FunkWerkes LLC

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Universal Audio Tube Mixer Project

I’ve built several pieces of audio gear over the years, but this one is special to me. In the late ’80s I had an audio repair shop in Sheffield, Alabama (just like now). I’d been doing repair work for Rick Hall at Fame Studios in Muscle Shoals. Rick had just upgraded studio A with the Neve 8232 still in use today. The echo chamber was full of retired “junk” of all varieties. There was lots of stuff I could use at my shop, so I made a trade with Rick for some chairs, old test gear, junk boxes full of wire scraps, parts etc.

My Repair Shop In The Eighties Using Test Equipment From Fame Studios

In the midst of random bits I find two Universal Audio 100D tube preamps. I had no idea what they were, and there wasn’t really an internet to search then. They were just some old tube modules retired like the rest of the stuff. They lived in a box for the next 30 years with other “junk” from that trade with Rick. By this time, I understood these were some of the maiden microphone ampifiers hand-built by Universal Audio in 1958/59 and that they surely had some funky electrons flowing through them in that era.

Matt Ross-Spang At Gus’s Chicken In Memphis Protecting The Hot Sauce

Enter Matt Ross-Spang. Check him out if you’re not familiar. I’d known Matt a while by then, and the tale of the Fame UA-100D channels stuck in his mind. Matt was headquartered at the historic Sam Phillips Recording Service in Memphis and knew of the same type modules stored within. Matt has the upmost respect for the history of these types of artifacts, making him the perfect curator for equipment such as this. He worked a deal for a pair of 100Ds from the Phillips studio and we got to work on a four channel mixer with two channels from Fame Studios in Muscle Shoals, and two from Sam Phillips Recording Service in Memphis. That still sort of blows me away.

Beginning To Figure Out Component Layout

We rounded up four Universal Audio 508 envelopmental equalizers, two of which randomly presented themselves for purchase to Matt during a recording session. These things are rare! Matt has a lot of positive karmic equity, I’m sure of it.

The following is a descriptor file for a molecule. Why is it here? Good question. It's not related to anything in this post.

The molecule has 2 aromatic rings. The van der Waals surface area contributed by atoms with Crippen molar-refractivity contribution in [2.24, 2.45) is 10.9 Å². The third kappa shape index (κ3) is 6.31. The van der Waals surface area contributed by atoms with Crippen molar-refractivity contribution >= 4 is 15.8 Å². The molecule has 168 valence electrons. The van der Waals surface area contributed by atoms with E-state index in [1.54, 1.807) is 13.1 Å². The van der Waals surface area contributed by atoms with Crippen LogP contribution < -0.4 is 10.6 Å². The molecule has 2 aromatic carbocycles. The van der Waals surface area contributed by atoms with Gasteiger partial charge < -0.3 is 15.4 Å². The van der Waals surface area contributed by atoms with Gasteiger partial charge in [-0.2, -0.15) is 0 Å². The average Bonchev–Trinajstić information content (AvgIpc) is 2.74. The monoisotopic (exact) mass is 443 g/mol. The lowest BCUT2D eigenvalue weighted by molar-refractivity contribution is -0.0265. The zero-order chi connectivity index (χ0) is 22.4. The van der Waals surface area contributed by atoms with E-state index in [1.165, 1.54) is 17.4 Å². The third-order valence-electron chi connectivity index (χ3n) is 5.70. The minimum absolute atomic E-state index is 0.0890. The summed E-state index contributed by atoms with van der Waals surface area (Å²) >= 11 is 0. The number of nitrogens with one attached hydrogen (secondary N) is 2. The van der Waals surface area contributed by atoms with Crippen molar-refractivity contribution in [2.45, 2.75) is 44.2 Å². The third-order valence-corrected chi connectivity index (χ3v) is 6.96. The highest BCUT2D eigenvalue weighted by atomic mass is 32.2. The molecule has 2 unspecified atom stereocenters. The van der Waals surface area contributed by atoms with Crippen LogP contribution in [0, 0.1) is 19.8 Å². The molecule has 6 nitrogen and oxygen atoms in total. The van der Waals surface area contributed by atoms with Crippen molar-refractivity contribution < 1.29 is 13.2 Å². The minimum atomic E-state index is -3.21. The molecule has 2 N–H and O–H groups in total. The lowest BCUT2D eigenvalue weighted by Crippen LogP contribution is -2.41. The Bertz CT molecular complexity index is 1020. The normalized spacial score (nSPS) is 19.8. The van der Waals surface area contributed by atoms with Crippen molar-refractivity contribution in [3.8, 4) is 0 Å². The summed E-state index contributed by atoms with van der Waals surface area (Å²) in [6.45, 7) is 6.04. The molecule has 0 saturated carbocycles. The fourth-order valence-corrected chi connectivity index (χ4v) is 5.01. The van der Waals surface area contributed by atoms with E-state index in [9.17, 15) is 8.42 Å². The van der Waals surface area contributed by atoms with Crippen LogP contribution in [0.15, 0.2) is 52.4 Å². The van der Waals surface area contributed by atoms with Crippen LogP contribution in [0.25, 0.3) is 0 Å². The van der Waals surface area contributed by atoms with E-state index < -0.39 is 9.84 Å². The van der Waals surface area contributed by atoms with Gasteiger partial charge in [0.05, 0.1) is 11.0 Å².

Weston/UA Faceplates & Trim On MCI VU Meters

We settled on a split layout, with two channel pairs to infer their separate histories. Space forced the VU meters into an overbridge with switching between channels 1-3 and 2-4. Interestingly, I had three bad original UA Weston VUs from another “junk” buy. I also had several nice VUs from MCI gear. I swapped the Weston trim and faceplates onto the MCI VUs (with a little trimming) and they look great. The VUs are driven by balanced buffers and lit by LED.

We wanted as much flexibility as we could squeeze from the modules. The feature set wound up being:

Machine Work Finished, Headed To Paint!
  • Phase/Phantom
  • 10dB pad, 15dB pad, 25dB pad (both on)
  • 50/150 ohm input selection
  • Original UA 508 Equalizers in the feedback circuit
  • L-C-R panned passive mix bus
  • Channels switchable between “Stand Alone” mode or mix bus.
  • Langevin 600 ohm attenuators
Lever Switches From An Early Broadcast Mixer

Matt sourced four period correct leaf lever switches for bus assignment. They went through the ultrasonic bath and work great. We decided to leave the output of the passive stereo mix bus unamplified to allow the user to choose any flavor of amplifer with 35-40dB of gain for makeup. The bus is coupled to the outside world through UTC A22 transformers. A flip of a switch gives you an independent channel on its own output jack.

All Four Power Supplies Built In!

The power supplies were built into a Hewlett-Packard VTVM shell retaining its original dB meter. A tube rectified and regulated section delivers 335 volts DC to the modules. When the high voltage is correct, the dB meter reads “0dB”. Filament voltage is DC biased at about 80 volts. A separate switching supply provides 24 volts to the meter bridge while an additional 48 volt supply is used for phantom power. The wires for the different voltages were enclosed in a grounded braided shield, then a nylon braid was threaded over everything for the outer cover. The console end of the cable splits to a large connector for high voltage/filament and a smaller one for the lower DC voltages.

Fame Studios Engineer Spencer Coats Records Spooner Oldham’s Wurlitzer

We wanted to conjure the feel of the early UA consoles with their strange green paint. I guess you love it or hate it… we love it! The first use of the unit was at Fame Studios recording Spooner Oldham‘s Wurlitzer electric piano through the Fame UA 100D channels for the upcoming Aretha Franklin movie, “Respect“. How cool is that?

“Little Greenie” now resides in Memphis and keeps busy guiding melodic electrons along their way.